Adrian Bird of the University of Edinburgh and colleagues report todayin the online issue of Molecular Cell that the "Rett Syndrome protein",MeCP2, only binds to genes with a specific sequence of nucleotidebases. This knowledge will aid in the identification of the genes thatare regulated by the gene MECP2. This work was supported, in part, bythe Rett Syndrome Research Foundation (RSRF).
Rett Syndrome (RTT) is a severe neurological disorder diagnosedalmost exclusively in girls. Children with RTT appear to developnormally until 6 to 18 months of age, when they enter a period ofregression, losing speech and motor skills. Most develop repetitivehand movements, irregular breathing patterns, seizures and extrememotor control problems. RTT leaves its victims profoundly disabled,requiring maximum assistance with every aspect of daily living. Thereis no cure.
The instructions needed to make the cells of all livingorganisms are contained in their DNA, which is organized as twocomplementary strands with bonds between them that can be "unzipped"like a zipper. DNA is encoded with building blocks called bases whichcan be abbreviated A, T, C, G. Each base "pairs up" with only one otherbase: A-T, T-A, C-G, G-C create the bonds that connect thecomplementary strands. Long stretches of base pairs make up genes.
All genes found in the human body are present in every one ofour cells. What allows the same cells to develop into a heart in oneinstance and a kidney in another? The answer is gene expression. In atypical human cell only one tenth of the genes are expressed; the restare shut down.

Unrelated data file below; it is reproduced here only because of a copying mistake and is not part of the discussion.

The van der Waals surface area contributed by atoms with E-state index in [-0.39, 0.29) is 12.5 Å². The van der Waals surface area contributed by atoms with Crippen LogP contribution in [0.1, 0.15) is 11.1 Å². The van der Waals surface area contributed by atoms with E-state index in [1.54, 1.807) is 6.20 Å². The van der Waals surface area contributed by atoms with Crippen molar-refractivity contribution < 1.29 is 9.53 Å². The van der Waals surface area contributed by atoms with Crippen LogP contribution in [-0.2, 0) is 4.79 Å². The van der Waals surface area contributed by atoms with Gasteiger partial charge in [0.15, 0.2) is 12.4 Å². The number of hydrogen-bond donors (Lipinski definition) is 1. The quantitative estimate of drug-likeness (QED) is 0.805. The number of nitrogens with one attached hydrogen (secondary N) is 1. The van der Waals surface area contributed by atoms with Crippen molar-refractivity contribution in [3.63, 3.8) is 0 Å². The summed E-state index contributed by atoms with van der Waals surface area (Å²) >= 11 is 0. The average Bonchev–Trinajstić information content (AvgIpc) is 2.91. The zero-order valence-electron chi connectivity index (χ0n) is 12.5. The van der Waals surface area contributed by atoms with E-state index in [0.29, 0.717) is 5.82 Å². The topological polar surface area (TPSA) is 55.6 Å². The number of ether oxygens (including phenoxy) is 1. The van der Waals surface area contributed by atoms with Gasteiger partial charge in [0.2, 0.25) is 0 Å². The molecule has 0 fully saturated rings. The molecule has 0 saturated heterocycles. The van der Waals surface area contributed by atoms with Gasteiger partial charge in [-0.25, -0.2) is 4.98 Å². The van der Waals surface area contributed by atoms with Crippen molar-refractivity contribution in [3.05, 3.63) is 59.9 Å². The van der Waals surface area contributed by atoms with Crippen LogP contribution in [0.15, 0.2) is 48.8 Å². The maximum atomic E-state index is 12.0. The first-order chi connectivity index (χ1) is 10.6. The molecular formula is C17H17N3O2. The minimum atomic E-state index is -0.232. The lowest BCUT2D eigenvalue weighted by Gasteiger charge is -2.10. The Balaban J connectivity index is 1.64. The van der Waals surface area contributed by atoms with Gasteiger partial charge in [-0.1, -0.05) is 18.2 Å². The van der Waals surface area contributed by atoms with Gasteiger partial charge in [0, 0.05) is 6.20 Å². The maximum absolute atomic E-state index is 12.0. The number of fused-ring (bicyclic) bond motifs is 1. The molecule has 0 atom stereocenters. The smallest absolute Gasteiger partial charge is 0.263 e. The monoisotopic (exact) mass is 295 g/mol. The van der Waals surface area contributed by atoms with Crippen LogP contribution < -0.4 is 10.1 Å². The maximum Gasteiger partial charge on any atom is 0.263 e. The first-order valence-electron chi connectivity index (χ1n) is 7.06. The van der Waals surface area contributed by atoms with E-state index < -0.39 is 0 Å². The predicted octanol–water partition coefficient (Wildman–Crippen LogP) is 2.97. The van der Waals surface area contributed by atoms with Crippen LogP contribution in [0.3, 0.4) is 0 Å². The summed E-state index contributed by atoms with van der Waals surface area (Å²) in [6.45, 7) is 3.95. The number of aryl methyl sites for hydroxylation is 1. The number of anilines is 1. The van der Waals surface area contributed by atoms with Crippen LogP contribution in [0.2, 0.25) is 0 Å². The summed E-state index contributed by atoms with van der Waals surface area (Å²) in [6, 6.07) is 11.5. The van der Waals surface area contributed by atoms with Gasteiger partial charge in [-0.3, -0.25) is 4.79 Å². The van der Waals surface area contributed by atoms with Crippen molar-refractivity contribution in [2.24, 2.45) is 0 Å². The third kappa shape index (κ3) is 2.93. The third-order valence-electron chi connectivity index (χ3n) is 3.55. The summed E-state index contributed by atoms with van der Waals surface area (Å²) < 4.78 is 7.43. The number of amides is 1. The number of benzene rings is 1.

One way that genes are shut down is by attaching a small "tag"called a methyl group to the C base. The number and placement of themethyl tags dictates when a gene should be silenced. The protein,MeCP2, binds to these methyl groups to silence particular genes.
Dr. Bird and colleagues found that the methyl groups alonewere not enough to attract MeCP2 to a gene. In fact, what is needed isa stretch of at least four A-T bases flanking the methyl groups.
"We previously thought that MeCP2 only needed methyl groups tobind DNA. As there are about 30 million such sites in the genome, itseemed likely that MeCP2 was a rather indiscriminate repressor of geneexpression all over the genome. The new data shows that the number ofpotential MeCP2 binding sites is in fact far less than we thought,making it easier to find new target genes that are mis-regulated inRett Syndrome," said Adrian Bird.
Researchers hypothesize that the devastating cascade ofsymptoms seen in Rett Syndrome is caused by the inability of mutatedMeCP2 to silence its target genes. To date, the genes DLX5 and BDNFhave emerged as strong MeCP2 target candidates and are thereforeimplicated in the disease process of Rett Syndrome. Interestingly, bothgenes were found to have the required A-T stretch, strengthening theargument that MeCP2 is involved in regulating these genes.
"Finding the MeCP2 target genes is a crucial step inunderstanding what goes awry in Rett Syndrome. Unfortunately thesegenes have been elusive. Dr. Bird's discovery of the A-T stretchprovides a much-needed clue which should aid in their identification,"said Monica Coenraads, Director of Research for RSRF.
Founded in late 1999, RSRF is the world's leading private funder ofbiomedical research for Rett Syndrome. For more information on RettSyndrome or the Foundation please visit our website at www.rsrf.org
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